NF-2 is caused by inactivation of the NF-2 tumor suppressor gene on chromosome 22 (22q12.2) which encodes the "Merlin" protein. Like a double negative, inactivation of a tumor suppressor gene produces an autosomal-dominant inheritance pattern identical to classical activating mutations.

When a diagnosis of NF-2 is entertained, evaluation should include a complete family history; a detailed head and neck and neurological examination with attention to cranial nerve deficits, and an MRI of the brain with dedicated images to detect bilateral VS, meningiomas and optic gliomas. Spinal MRI with gadolinium should be performed to look for spinal meningiomas or schwannomas, and ophthalmologic evaluation should be obtained in cases with visual loss or with suspicion of juvenile cataracts.

Unilateral VS and NF-2

Defining Tertiary Care for Neurological Diseases

Health care for patients with neurological diseases in the United States occurs across mul­tiple levels, ranging from primary to tertiary care and, less common­ly, quaternary care.

The World Health Organization has defined primary care as the point where first medical contact occurs, and where coordination and continu­ity of medical services is managed. Primary care focuses on a broad range of ser­vices, rather than the diagnosis and treatment of diseases of a specific organ system, and thus primary-care providers (PCPs) have varying levels of comfort in the treatment of neurologi­cal disorders.

Secondary care is provided by specialists, such as general neurologists, who focus on dis­eases affecting a specific organ system, usually upon referral by a PCP. Both primary care and secondary care are provided in an outpatient setting or a general hospital setting.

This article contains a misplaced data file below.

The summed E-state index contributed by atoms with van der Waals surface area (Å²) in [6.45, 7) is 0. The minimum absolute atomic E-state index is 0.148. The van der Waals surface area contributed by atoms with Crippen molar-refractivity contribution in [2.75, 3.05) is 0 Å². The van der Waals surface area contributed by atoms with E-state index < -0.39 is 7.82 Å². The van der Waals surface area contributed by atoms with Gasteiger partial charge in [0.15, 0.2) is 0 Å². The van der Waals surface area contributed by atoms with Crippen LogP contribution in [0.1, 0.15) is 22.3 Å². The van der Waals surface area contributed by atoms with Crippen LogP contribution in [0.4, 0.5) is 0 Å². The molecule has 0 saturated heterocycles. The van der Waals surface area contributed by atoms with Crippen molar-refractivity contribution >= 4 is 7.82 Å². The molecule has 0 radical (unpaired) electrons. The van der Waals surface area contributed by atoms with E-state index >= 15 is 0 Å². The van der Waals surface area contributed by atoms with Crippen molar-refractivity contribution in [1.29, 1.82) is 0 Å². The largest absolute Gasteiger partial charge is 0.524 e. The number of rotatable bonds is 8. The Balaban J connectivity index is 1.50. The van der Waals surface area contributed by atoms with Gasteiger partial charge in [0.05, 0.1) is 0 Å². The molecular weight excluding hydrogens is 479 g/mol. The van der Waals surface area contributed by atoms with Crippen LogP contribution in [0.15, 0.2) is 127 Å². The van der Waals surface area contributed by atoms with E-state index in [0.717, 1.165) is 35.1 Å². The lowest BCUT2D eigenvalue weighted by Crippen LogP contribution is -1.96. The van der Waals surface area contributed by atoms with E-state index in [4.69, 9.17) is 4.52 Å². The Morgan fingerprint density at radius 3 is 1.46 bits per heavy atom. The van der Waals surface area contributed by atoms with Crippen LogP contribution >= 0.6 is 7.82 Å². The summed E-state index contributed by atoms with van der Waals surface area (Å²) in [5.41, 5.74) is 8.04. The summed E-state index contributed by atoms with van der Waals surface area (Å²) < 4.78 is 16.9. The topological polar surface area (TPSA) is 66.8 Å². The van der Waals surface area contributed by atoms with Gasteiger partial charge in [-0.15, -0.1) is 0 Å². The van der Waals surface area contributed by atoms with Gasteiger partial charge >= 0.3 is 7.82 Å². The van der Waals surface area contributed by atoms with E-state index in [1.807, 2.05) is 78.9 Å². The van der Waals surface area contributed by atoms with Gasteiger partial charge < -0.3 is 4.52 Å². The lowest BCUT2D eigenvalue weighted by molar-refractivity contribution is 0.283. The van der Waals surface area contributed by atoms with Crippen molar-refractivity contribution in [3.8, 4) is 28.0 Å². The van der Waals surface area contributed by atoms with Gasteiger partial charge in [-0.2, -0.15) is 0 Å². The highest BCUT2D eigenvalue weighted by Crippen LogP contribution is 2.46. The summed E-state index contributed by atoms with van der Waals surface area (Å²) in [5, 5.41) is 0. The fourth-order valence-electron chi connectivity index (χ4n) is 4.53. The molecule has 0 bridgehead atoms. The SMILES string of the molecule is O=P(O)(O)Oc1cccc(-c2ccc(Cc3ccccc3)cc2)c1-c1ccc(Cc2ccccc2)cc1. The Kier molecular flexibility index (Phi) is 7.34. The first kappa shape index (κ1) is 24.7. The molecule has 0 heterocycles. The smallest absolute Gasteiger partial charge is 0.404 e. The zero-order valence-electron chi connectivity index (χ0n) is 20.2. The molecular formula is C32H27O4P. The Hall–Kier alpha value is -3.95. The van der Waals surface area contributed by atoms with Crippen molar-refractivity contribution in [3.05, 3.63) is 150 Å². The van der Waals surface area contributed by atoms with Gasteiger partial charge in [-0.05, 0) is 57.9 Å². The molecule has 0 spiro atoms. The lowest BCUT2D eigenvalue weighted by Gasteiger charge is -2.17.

Tertiary neurological care is provid­ed by subspecialists who treat a subset of conditions that affect the nervous system. Examples include:

Unfundable: Clinical trials for rare diseases and orphan drugs

The study of acetazolamide for idiopathic intracranial hypertension described on page 9 of the Spring issue of BrainWaves raises an important question about a neglected aspect of clinical trials: How do investigators obtain funding to study the efficacy of a drug that has no commercial potential?

Only 300 of the approximately 7,000 known human diseases are of interest to the biopharmaceutical industry from the standpoint of prevalence or commercial potential, according to the Office of Rare Diseases Research (ORDR) at the National Institutes of Health (NIH). The Orphan Drug Act of 1983 sought to use patent protection and tax incentives to promote development of drugs for diseases with a small market. In this context, the word “orphan” refers to a condition or drug that has not been “adopted” by the pharmaceutical industry because of limited commercial potential and a rare disease is one that affects 200,000 or fewer Americans. In the twenty years following enactment of the ODA, 249 orphan drugs received marketing authoriza¬tion, compared to 10 in the preceding decade, with the most notable being Amgen’s erythropoietin.

Commercial potential alone does not determine value

Low prevalence does not equate to limited commercial potential, of course, because pricing must also be considered.